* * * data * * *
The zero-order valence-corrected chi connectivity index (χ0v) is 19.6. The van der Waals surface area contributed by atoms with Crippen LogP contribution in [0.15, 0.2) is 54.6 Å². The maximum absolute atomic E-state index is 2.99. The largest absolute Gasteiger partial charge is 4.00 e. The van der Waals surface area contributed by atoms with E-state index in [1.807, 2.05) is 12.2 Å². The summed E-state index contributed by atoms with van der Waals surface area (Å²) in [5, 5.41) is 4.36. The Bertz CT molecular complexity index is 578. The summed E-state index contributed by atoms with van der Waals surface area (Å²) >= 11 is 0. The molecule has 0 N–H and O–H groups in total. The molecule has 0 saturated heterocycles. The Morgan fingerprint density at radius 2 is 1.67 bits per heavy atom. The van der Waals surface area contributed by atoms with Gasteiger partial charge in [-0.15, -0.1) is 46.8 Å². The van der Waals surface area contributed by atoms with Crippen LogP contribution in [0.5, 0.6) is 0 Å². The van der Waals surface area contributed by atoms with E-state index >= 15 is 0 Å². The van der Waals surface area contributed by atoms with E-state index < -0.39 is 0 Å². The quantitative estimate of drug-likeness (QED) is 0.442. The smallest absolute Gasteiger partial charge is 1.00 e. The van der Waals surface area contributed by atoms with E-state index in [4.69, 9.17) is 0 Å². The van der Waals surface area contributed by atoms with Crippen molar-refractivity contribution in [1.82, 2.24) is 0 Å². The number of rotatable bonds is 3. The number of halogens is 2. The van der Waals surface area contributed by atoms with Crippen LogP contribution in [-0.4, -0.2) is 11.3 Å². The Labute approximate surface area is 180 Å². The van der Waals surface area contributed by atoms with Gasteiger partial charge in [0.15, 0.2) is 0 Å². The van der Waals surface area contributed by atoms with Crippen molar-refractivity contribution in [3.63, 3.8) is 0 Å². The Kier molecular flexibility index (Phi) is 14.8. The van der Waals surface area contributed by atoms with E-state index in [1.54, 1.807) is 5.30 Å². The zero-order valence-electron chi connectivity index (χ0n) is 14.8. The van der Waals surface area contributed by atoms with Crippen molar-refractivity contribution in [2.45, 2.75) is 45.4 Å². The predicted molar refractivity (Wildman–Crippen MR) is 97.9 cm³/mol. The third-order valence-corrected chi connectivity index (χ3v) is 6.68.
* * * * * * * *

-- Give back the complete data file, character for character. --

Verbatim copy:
The zero-order valence-corrected chi connectivity index (χ0v) is 19.6. The van der Waals surface area contributed by atoms with Crippen LogP contribution in [0.15, 0.2) is 54.6 Å². The maximum absolute atomic E-state index is 2.99. The largest absolute Gasteiger partial charge is 4.00 e. The van der Waals surface area contributed by atoms with E-state index in [1.807, 2.05) is 12.2 Å². The summed E-state index contributed by atoms with van der Waals surface area (Å²) in [5, 5.41) is 4.36. The Bertz CT molecular complexity index is 578. The summed E-state index contributed by atoms with van der Waals surface area (Å²) >= 11 is 0. The molecule has 0 N–H and O–H groups in total. The molecule has 0 saturated heterocycles. The Morgan fingerprint density at radius 2 is 1.67 bits per heavy atom. The van der Waals surface area contributed by atoms with Gasteiger partial charge in [-0.15, -0.1) is 46.8 Å². The van der Waals surface area contributed by atoms with Crippen LogP contribution in [0.5, 0.6) is 0 Å². The van der Waals surface area contributed by atoms with E-state index >= 15 is 0 Å². The van der Waals surface area contributed by atoms with E-state index < -0.39 is 0 Å². The quantitative estimate of drug-likeness (QED) is 0.442. The smallest absolute Gasteiger partial charge is 1.00 e. The van der Waals surface area contributed by atoms with E-state index in [4.69, 9.17) is 0 Å². The van der Waals surface area contributed by atoms with Crippen molar-refractivity contribution in [1.82, 2.24) is 0 Å². The number of rotatable bonds is 3. The number of halogens is 2. The van der Waals surface area contributed by atoms with Crippen LogP contribution in [-0.4, -0.2) is 11.3 Å². The Labute approximate surface area is 180 Å². The van der Waals surface area contributed by atoms with Gasteiger partial charge in [0.15, 0.2) is 0 Å². The van der Waals surface area contributed by atoms with Crippen molar-refractivity contribution in [3.63, 3.8) is 0 Å². The Kier molecular flexibility index (Phi) is 14.8. The van der Waals surface area contributed by atoms with E-state index in [1.54, 1.807) is 5.30 Å². The zero-order valence-electron chi connectivity index (χ0n) is 14.8. The van der Waals surface area contributed by atoms with Crippen molar-refractivity contribution in [2.45, 2.75) is 45.4 Å². The predicted molar refractivity (Wildman–Crippen MR) is 97.9 cm³/mol. The third-order valence-corrected chi connectivity index (χ3v) is 6.68.